Monday, October 17, 2011

NY Times Readings

For the first article, I was interested in the notion of having apps and sharing convinced down to the minimal amount of buttons and choices. I'm not easily impressed by apps that can do everything. Even if they are able to do a copious amount of work, all the buttons and options are super overwhelming for me.  My OCD kicks in and I find my time focusing more on the personal settings and what everything in my account history still exists and what I should edit or delete than actually using the application.

The thing that really sparks interactivity with these application is when they are embedded with imagination. Interacting with an app can be as simple as flipping a page like a book or as exciting as using it like a wheel of a car for a game.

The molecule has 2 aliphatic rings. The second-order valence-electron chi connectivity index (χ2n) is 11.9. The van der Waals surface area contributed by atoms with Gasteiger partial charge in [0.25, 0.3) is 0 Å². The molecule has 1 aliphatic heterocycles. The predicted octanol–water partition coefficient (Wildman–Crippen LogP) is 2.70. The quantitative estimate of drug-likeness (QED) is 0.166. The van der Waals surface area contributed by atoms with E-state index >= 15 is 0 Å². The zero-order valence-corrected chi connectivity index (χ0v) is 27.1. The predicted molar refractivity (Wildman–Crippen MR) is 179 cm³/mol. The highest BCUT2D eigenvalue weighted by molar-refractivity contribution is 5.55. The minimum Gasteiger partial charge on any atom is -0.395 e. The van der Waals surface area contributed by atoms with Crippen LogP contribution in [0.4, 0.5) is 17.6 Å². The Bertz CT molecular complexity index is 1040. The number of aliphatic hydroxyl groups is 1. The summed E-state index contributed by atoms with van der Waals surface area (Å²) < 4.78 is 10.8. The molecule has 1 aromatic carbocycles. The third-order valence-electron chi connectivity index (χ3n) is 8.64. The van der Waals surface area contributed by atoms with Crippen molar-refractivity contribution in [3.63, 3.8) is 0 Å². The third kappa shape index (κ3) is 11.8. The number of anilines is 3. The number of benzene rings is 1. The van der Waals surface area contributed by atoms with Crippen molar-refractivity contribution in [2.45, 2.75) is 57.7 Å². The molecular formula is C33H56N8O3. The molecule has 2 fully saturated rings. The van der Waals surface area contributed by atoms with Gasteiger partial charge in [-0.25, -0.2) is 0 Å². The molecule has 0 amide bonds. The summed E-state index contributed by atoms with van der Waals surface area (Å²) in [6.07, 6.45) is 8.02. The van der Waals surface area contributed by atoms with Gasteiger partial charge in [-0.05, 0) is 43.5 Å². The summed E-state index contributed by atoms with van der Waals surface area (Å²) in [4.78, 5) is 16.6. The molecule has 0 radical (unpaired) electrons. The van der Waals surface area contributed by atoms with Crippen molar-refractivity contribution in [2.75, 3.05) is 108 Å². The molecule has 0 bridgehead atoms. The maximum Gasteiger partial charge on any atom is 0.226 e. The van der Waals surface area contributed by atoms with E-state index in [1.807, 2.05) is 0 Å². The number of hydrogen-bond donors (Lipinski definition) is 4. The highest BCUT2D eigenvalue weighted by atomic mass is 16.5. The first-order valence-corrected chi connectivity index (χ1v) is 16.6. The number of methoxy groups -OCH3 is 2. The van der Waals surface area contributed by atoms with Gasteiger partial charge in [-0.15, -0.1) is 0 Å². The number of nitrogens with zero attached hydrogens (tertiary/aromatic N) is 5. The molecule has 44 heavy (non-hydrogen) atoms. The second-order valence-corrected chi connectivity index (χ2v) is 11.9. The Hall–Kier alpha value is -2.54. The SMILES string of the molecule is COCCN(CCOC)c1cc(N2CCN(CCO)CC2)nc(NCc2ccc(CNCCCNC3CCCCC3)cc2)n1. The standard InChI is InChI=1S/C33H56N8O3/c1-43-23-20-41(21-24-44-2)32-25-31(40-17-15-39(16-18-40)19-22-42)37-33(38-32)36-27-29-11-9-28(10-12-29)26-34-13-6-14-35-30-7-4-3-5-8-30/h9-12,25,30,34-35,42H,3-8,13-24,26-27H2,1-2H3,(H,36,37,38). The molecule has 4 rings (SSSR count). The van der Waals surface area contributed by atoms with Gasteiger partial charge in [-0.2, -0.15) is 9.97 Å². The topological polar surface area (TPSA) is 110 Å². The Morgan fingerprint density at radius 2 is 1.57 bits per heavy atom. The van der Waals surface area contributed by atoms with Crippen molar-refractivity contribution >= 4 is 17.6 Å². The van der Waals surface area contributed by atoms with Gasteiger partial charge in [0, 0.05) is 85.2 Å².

As you can imagine, most of the more creative apps are the ones designed for the younger users that features stimulated teaching games and games that are just for fun. So how the hell do I design something for adults and young adults that will be informative and still create a memorable reaction? Hm.

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